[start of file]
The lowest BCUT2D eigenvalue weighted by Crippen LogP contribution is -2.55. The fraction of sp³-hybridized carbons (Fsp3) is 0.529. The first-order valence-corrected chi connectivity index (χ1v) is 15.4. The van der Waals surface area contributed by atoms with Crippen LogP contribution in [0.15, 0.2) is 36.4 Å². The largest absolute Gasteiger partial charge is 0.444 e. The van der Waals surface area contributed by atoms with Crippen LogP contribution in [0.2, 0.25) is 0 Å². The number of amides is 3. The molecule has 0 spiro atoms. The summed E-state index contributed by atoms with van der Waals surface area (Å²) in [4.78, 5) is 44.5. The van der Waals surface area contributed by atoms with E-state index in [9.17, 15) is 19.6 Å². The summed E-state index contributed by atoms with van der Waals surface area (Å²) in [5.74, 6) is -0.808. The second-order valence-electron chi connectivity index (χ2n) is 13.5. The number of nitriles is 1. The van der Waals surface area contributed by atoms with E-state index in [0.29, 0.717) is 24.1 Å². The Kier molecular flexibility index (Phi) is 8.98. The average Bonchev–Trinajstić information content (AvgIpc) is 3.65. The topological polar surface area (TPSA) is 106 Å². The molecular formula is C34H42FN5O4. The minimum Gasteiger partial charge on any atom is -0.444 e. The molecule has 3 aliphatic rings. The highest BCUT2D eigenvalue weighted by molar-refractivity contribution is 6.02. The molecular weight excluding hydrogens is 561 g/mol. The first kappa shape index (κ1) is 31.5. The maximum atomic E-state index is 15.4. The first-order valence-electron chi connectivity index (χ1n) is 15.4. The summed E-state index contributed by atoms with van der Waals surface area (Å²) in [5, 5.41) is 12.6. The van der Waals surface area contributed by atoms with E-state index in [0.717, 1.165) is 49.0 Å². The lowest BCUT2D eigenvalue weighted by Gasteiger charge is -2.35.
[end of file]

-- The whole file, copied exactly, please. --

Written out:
The lowest BCUT2D eigenvalue weighted by Crippen LogP contribution is -2.55. The fraction of sp³-hybridized carbons (Fsp3) is 0.529. The first-order valence-corrected chi connectivity index (χ1v) is 15.4. The van der Waals surface area contributed by atoms with Crippen LogP contribution in [0.15, 0.2) is 36.4 Å². The largest absolute Gasteiger partial charge is 0.444 e. The van der Waals surface area contributed by atoms with Crippen LogP contribution in [0.2, 0.25) is 0 Å². The number of amides is 3. The molecule has 0 spiro atoms. The summed E-state index contributed by atoms with van der Waals surface area (Å²) in [4.78, 5) is 44.5. The van der Waals surface area contributed by atoms with E-state index in [9.17, 15) is 19.6 Å². The summed E-state index contributed by atoms with van der Waals surface area (Å²) in [5.74, 6) is -0.808. The second-order valence-electron chi connectivity index (χ2n) is 13.5. The number of nitriles is 1. The van der Waals surface area contributed by atoms with E-state index in [0.29, 0.717) is 24.1 Å². The Kier molecular flexibility index (Phi) is 8.98. The average Bonchev–Trinajstić information content (AvgIpc) is 3.65. The topological polar surface area (TPSA) is 106 Å². The molecular formula is C34H42FN5O4. The minimum Gasteiger partial charge on any atom is -0.444 e. The molecule has 3 aliphatic rings. The highest BCUT2D eigenvalue weighted by molar-refractivity contribution is 6.02. The molecular weight excluding hydrogens is 561 g/mol. The first kappa shape index (κ1) is 31.5. The maximum atomic E-state index is 15.4. The first-order valence-electron chi connectivity index (χ1n) is 15.4. The summed E-state index contributed by atoms with van der Waals surface area (Å²) in [5, 5.41) is 12.6. The van der Waals surface area contributed by atoms with E-state index in [0.717, 1.165) is 49.0 Å². The lowest BCUT2D eigenvalue weighted by Gasteiger charge is -2.35.